We live in an era when many of us, not just aspire to, but have an expectation that living well for longer is a real possibility. Increased awareness of the impact of lifestyle on health has made it clear we can’t just rely on medical industries to reach this goal – we play the most important part. It is a part that is played not at all in sweeps of grandeur, but in the small details of our daily choices – what will we eat? When we will exercise? How will we get sufficient rest and sleep? What do we need to do to manage our stress actively today?
Corporate Wellness Week, from 2 to 6 July, emphasises the need to consider properly our time spent at work when we answer these questions. We’re the master of our own universe at home – we are able to muster up great salads and fresh food inspired dishes; take yoga classes, mountain bike, meditate and walk the dog along the beach in our free time. But what happens when we go to work?
If you are a corporate employee, chances are that you eat nearly half of your daily meals and snacks at work, and your physical activity is low. Typically, home is the haven of well-deserved respite, relaxation and free choice; while the workplace, driven by the demand for efficiencies, is stressful, demanding and limiting. This is why we like weekends.
But two days a week of healthy living is not enough. We need workplaces that also support our wellness, simply because that is where we spend most of our time. This is not just an agenda from the employee perspective. As ADSA spokesperson and Registered Dietitian, Lerato Radebe points out: “Wellness in the workplace is not only a means to keep employees happy, but has tremendous effects on absenteeism, presenteeism and productivity.”
Lerato explains that wellness is an active process of becoming aware of and making choices towards a healthy and fulfilling life. “Wellness is more than being free from illness, it is a dynamic process of change and growth. WHO, the World Health Organisation, describes it as: “a state of complete physical, mental and social wellbeing, and not merely the absence of disease or infirmity.”
Nathalie Mat, another Registered Dietitian and ADSA spokesperson, weighs in: “Nutrition is one of the easiest modifiable factors that controls a person’s energy levels and productivity. A company’s culture can perpetuate or inhibit healthy eating. I have experience of many companies where health is still not prioritized, leading to poor nutrition and health overall.”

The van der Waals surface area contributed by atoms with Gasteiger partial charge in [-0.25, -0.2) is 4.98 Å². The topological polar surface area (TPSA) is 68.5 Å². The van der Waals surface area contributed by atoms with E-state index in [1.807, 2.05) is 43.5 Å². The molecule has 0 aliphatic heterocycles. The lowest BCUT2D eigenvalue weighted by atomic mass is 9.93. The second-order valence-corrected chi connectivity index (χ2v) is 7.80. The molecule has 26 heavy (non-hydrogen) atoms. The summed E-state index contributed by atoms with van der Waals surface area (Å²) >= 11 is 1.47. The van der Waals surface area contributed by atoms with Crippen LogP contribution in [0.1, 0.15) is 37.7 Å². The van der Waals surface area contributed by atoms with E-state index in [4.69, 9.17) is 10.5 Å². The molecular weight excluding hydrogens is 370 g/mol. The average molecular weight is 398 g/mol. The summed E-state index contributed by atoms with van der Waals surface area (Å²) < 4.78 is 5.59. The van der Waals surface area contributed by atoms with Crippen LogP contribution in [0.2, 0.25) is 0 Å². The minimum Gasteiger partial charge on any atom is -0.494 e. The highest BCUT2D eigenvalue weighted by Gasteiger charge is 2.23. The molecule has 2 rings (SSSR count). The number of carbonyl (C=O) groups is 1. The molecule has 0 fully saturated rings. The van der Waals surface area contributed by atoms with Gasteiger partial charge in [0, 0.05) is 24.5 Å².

So, what can South African business do to promote a sustainable culture of wellness in the workplace?
With nutrition at the centre of wellness, ADSA experts offer these guidelines:
- Create and maintain higher levels of wellness awareness through ongoing advocacy, engaging a Registered Dietitian and other wellness professionals through a dedicated wellness programme;
- Make wellness exciting by avoiding tick-box exercises or initiatives that are punitive in spirit. Wellness programmes need to be dynamic and up to date with latest trends that are interesting, value-added and that inspire employees to make lifestyle changes;
- Combat rising healthcare costs by rewarding employees’ participation in your corporate wellness programme through rebates on health insurance;
- Make healthy eating the workplace norm with healthy meeting snacks, healthy options in the canteen, water as the primary drink and bowls of fresh fruit;
- Have a dietitian available on site and facilitate dietitian-led support groups as a great way to foster healthy eating without forcing programmes on employees.